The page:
• More regulations — This is truly the bane of HR in general now. The government continues to place more and more regulatory systems on HR. Some are directly attached to the recruiting process. The real challenge is that so much of HR’s time is being focused toward replying to regulatory work, that they aren’t concentrating as well as they could on recruiting
  • It’s harder — The conclusion from the attendees is that the recruiting process for both candidates and employers hasn’t become easier. In fact, most felt that it’s become more cumbersome. It isn’t being felt by employers yet because there are still people looking and available for work. When this shifts, and it’s coming, the sluggishness of recruiting will have to be addressed.

Why should companies care about the candidate experience?

  • Companies are now lean — The recession allowed companies to shrink their staff size. It hasn’t rebounded to pre-recession levels, and it may not. So, if you are carrying fewer people and considering fewer new hires, the experience they have with your company is critical. Being more focused on both sides allows companies and candidates the chance to check each other out extensively. In the past this was done on more of a courtesy basis. Now it’s part of the process.
  • People are expected to perform immediately — Companies are still training new hires on job related skills and culture factors, but the learning curve is minimal. Candidates are expected to become producers quickly. Also, people aren’t coming just to plug holes. They’re coming to contribute immediately. This has impacted how people are viewed coming into an organization. Recruiters can’t afford to have people just fill job orders anymore. This has been a positive shift for organizations.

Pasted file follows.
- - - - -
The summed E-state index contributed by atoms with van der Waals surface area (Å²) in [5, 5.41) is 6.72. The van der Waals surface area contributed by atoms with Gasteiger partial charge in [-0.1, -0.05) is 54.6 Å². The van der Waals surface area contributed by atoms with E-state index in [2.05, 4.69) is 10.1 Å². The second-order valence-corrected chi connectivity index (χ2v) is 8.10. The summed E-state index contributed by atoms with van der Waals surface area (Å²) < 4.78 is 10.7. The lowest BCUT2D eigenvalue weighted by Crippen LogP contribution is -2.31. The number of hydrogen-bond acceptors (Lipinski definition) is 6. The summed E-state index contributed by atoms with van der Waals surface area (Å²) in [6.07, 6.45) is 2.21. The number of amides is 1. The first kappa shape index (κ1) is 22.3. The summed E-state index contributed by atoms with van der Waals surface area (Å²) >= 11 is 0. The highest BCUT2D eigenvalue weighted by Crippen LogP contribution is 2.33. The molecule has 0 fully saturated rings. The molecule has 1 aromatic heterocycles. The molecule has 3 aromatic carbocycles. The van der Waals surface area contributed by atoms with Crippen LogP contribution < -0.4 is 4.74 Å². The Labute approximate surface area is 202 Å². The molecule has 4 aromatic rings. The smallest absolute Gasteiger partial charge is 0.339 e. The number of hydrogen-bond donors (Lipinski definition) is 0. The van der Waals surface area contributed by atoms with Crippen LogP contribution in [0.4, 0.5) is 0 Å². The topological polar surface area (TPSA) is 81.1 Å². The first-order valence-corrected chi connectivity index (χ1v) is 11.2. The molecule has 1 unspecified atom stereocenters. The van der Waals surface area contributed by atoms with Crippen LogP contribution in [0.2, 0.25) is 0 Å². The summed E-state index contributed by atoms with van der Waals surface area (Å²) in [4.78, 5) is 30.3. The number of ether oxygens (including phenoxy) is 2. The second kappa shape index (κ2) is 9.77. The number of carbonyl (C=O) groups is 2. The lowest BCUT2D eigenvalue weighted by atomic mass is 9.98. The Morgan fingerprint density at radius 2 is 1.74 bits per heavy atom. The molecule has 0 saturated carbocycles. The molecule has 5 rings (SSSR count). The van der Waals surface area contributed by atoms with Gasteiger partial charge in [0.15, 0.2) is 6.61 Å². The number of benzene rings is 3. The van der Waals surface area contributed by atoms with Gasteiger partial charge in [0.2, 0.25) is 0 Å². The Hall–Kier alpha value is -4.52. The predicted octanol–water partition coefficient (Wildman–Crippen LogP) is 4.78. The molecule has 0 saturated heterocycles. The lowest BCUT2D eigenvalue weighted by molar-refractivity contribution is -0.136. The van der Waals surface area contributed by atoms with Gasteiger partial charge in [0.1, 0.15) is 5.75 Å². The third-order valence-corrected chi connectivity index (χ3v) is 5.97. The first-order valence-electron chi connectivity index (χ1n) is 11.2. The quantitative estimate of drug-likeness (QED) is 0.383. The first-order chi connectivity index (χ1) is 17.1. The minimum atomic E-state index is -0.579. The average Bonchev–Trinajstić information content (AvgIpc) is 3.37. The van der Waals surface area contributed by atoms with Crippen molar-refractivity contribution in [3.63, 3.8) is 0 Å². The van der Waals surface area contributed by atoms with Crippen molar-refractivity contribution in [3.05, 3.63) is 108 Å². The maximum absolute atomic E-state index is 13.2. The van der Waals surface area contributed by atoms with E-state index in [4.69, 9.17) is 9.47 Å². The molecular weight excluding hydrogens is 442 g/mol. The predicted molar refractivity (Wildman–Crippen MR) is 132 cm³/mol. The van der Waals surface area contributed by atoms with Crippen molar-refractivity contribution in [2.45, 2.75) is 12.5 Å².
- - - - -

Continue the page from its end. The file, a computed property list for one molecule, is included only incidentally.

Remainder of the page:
• The focus is now retention vs. attraction — There are countless articles and blogs about the employment brand of a company. There is no doubt that companies are competing for people and they need to be an attractive place to join. The shift has been that companies are now not just trying to get folks in the door. They want people to come and stay. HR is shifting its focus (however slowly) to retention vs. turnover. This is a healthy transition for HR and for recruiting. Looking at how to add contributors is a much more long-term approach that companies can utilize to differentiate themselves from others.
  • People aren’t loyal  … and this is awesome! (Editor’s opinion) Candidates aren’t buying into the “I’m going to work here forever” mentality anymore. They won’t because companies haven’t been loyal to employees, and one of the beautiful attributes of the newest generation entering the workplace is that they don’t feel tied to companies. This is frustrating to the Boomer’s and X’ers who are struggling to force a false sense of loyalty in workplaces still today. People are looking for, and expecting more, from employers. It’s not quite to people being “free agents”, but it’s moving to a more fluid workforce who is willing to act and move from job to job more readily.

 How can both sides get better at recruiting?